It may also be a serious limitation of Hazlitt’s that he neglects questions of structure and design. Doubtless he was reacting against the jargon of the older criticism with its lifeless and monotonous repetitions about invention and fable and unity, giving nothing but the “superficial plan and elevation, as if a poem were a piece of formal architecture.”[67] [M35] In avoiding the study of the design of “Paradise Lost” or of the “Faerie Queene” he may have brought his criticism nearer to the popular taste; but he deliberately shut himself off from a vision of some of the higher reaches of poetic art, perhaps betraying thereby that lack of “imagination” with which he has sometimes been charged.[68] His interpretation of an author is therefore occasionally in danger of becoming an appreciation of isolated characters, or scenes, or passages, as if he were actually reading him over with his audience. But this is a limitation which Hazlitt shares with all the finer critics of his day.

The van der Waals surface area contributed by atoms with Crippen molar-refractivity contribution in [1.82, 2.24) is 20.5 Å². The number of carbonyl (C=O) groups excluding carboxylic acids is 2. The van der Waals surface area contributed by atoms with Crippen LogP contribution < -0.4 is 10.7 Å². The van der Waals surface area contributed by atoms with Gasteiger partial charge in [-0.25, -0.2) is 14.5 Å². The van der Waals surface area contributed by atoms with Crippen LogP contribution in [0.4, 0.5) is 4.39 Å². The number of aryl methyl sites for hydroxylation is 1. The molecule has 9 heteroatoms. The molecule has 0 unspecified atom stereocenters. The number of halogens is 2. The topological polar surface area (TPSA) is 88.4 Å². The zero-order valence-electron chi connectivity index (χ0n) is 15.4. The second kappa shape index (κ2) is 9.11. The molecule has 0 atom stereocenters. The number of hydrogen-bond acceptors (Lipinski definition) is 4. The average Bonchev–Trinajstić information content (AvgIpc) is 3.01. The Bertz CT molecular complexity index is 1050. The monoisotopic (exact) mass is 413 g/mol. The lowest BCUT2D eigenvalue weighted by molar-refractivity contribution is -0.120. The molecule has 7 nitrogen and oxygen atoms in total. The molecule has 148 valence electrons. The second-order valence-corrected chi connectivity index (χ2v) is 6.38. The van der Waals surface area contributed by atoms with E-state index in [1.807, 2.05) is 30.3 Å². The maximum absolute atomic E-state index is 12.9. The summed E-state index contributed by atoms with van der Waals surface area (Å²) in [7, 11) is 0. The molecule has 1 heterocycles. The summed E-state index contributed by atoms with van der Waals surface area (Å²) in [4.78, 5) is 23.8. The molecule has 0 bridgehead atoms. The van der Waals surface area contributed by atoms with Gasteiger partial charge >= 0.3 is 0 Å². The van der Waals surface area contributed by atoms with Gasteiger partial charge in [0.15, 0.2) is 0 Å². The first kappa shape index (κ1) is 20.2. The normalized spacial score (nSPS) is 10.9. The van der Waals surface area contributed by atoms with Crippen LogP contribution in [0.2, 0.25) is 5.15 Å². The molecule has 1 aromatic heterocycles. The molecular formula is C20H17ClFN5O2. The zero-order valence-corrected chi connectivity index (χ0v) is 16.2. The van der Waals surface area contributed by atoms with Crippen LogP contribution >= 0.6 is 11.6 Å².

After all these shortcomings have been acknowledged, the permanence of Hazlitt’s achievement appears only the more remarkable. It is clear that the gods made him critical. The two essential qualities of judgment and taste he seems to have possessed from the very beginning. It is impossible to trace in him any development of taste; his growth is but the succession of his literary experiences. [M36] One looks in vain for any of those errors of youth such as are met even in a Coleridge enamored of Bowles. What extravagance of tone Hazlitt displayed in his early criticism he carried with him to his last day. If any change is to be noted, it is in the growing keenness of his appreciation. The early maturity of his judicial powers is attested by the political and metaphysical tendency of his youthful studies. His birth as a full-fledged critic awaited only the stirring of the springs of his eloquence, as is evident from the excellence of what is practically his first literary essay, the “Character of Burke.”